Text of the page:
Posts Tagged 'Foreign Language'

90 Mobile Learning Modern Language Activities ebook

90MobileLearning.SHaving been both a  technology integration teacher and a district technology administrator, I realize that teachers accept and implement a technology when they feel that the technology will help their students to learn and it is easy to implement. Often times, teachers have no idea of how to to use the technology in their classrooms.  Frequently, professional development gives general examples such as those from the technology company but it does not provide examples specific to a subject area. As I thought of how to help more teachers integrate mobile learning into their classes and, particularly, their modern language classroom, I decided to create a book which shows a wide variety of mobile learning activities.

I focused on a book  to improve  to students’ modern language communication and culture awareness through mobile learning tools and apps. I developed  in-class and out-of-class learning in fourteen different categories of mobile learning (mobile pictures, internet search, internet image search, timer, poll and survey, QR code, voice and video recording, phone, video chat, media, apps, texting, twitter, Facebook, Wikis and Websites).

Over 70% of these interactive mobile activities help develop students’ speaking skill; other language activities include listening, reading, writing and assessment.  The students participate in authentic culture through these mobile activities.

I developed mobile activities  that are easy to integrate.

Please share this ebook link (http://bit.ly/90mlact) with your modern language teachers, modern language chair,  professional development person, and technology integration person to help them see the many ways to use mobile learning in modern languages.

My three formative assessment books, Formative Assessment: Responding to Your Students,  Improving Foreign Language Speaking Through Formative Assessment, and Successful Student Writing Through Formative Assessment, are available at   http://is.gd/tbook

My modern language blogs are  now at  http://bit.ly/imprml

I have developed 25  Spanish activities  and 4 Modern Language Visual activities that allow students to begin to express themselves in the modern language and to begin to move toward spontaneous speaking Teacherspayteachers:  http://bit.ly/tpthtuttle

Modern Language Mobile Learning Apps or Tools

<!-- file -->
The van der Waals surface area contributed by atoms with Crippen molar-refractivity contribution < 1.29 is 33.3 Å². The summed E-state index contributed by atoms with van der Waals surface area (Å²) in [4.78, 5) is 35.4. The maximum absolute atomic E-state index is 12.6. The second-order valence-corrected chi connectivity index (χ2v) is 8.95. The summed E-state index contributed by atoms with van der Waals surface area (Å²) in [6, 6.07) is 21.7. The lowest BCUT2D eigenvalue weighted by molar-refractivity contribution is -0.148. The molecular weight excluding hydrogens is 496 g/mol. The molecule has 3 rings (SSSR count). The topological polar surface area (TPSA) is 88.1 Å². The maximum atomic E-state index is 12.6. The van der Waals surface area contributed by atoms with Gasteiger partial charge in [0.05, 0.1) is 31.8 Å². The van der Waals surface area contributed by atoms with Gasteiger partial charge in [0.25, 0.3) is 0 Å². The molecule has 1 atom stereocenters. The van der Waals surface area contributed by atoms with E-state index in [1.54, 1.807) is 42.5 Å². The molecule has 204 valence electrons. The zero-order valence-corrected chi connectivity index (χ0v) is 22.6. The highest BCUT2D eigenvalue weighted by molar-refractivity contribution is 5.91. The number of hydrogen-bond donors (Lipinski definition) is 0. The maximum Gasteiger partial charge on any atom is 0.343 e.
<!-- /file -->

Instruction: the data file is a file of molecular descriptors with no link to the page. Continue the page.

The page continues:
Although modern language teachers may be using mobile learning, they may not be aware of  the various categories of mobile learning apps or of tools.  The following list gives teachers new resources to use in their classroom.  Teachers can use some mobile apps to help flip the language classroom since students can pre-study the vocabulary  or pre-study  a verb video.  Likewise, the foreign language teacher can have students use specific  apps if they display a learning gap on a formative assessment.  Even more important, the teacher can have the students listen to native speakers, read target language newspapers, and see up-to-the-minute culture in the country.  To find a particular app, the teacher searches  with terms such as “Spanish radio app ipad” or “French  verb forms android app”.  Many apps and tools are free or have introductory lessons.

Words and Meaning:  Dictionary/ Thesaurus
Translation  including Google voice
Verb Forms
Vocabulary / Phrases / Traveling
Learn the Language  (language study course)
Flashcards
Culture- General  such as a  city tour and specific  such as French recipes
Radio and TV stations
Newspapers and magazines
Voice and Video recording
Camera pictures
Media production such as  written text on a picture, talking objects,  digital stories
Whiteboard Sharing
Communication (texting…)
Brainstorm / Graphic organizers
Search the  web / search for  images
Internet movies/ YouTube
Website Connectors
Collaboration – group writing/ project creation
E-readers
Calculators / Spreadsheets
Mobile videoconferencing (Skype)
Organizers / Schedulers
E Portfolios such as a student’s own wiki
Clock / Stopwatch /  Timer
Learning Management Service Connectors
Phone

So what apps do you use?

My three formative assessment books, Formative Assessment: Responding to Your Students,  Improving Foreign Language Speaking Through Formative Assessment, and Successful Student Writing Through Formative Assessment, are available at   http://is.gd/tbook

My modern language blogs are  now at  http://bit.ly/imprml

I have developed many  Spanish activities that allow students to begin to express themselves and to begin to move toward spontaneous speaking as in a natural conversation at Teacherspayteachers:  http://bit.ly/tpthtuttle